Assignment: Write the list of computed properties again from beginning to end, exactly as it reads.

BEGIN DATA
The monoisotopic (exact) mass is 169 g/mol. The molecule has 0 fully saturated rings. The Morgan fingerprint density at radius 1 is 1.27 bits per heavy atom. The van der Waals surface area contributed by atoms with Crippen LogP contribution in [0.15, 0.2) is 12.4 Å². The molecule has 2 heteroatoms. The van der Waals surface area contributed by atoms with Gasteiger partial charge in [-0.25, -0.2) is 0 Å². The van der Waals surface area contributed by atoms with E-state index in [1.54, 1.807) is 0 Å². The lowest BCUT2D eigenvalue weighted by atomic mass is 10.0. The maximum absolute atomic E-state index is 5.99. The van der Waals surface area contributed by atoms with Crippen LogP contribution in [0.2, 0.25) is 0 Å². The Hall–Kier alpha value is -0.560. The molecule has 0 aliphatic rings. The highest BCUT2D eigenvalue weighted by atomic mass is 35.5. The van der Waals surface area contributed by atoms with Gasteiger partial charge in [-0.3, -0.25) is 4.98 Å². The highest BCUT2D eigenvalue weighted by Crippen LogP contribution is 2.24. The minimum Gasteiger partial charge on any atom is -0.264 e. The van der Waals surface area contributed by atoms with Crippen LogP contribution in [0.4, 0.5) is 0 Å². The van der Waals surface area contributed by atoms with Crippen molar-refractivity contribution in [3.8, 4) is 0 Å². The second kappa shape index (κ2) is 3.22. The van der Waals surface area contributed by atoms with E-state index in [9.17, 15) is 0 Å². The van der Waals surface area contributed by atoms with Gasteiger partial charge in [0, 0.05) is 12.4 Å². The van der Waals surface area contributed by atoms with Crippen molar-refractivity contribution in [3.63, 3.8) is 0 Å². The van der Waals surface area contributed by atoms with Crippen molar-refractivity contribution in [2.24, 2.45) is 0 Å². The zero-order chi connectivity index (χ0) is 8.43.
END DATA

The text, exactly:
The monoisotopic (exact) mass is 169 g/mol. The molecule has 0 fully saturated rings. The Morgan fingerprint density at radius 1 is 1.27 bits per heavy atom. The van der Waals surface area contributed by atoms with Crippen LogP contribution in [0.15, 0.2) is 12.4 Å². The molecule has 2 heteroatoms. The van der Waals surface area contributed by atoms with Gasteiger partial charge in [-0.25, -0.2) is 0 Å². The van der Waals surface area contributed by atoms with E-state index in [1.54, 1.807) is 0 Å². The lowest BCUT2D eigenvalue weighted by atomic mass is 10.0. The maximum absolute atomic E-state index is 5.99. The van der Waals surface area contributed by atoms with Crippen LogP contribution in [0.2, 0.25) is 0 Å². The Hall–Kier alpha value is -0.560. The molecule has 0 aliphatic rings. The highest BCUT2D eigenvalue weighted by atomic mass is 35.5. The van der Waals surface area contributed by atoms with Gasteiger partial charge in [-0.3, -0.25) is 4.98 Å². The highest BCUT2D eigenvalue weighted by Crippen LogP contribution is 2.24. The minimum Gasteiger partial charge on any atom is -0.264 e. The van der Waals surface area contributed by atoms with Crippen LogP contribution in [0.4, 0.5) is 0 Å². The van der Waals surface area contributed by atoms with Crippen molar-refractivity contribution in [3.8, 4) is 0 Å². The second kappa shape index (κ2) is 3.22. The van der Waals surface area contributed by atoms with E-state index in [9.17, 15) is 0 Å². The van der Waals surface area contributed by atoms with Gasteiger partial charge in [0, 0.05) is 12.4 Å². The van der Waals surface area contributed by atoms with Crippen molar-refractivity contribution in [3.63, 3.8) is 0 Å². The van der Waals surface area contributed by atoms with Crippen molar-refractivity contribution in [2.24, 2.45) is 0 Å². The zero-order chi connectivity index (χ0) is 8.43.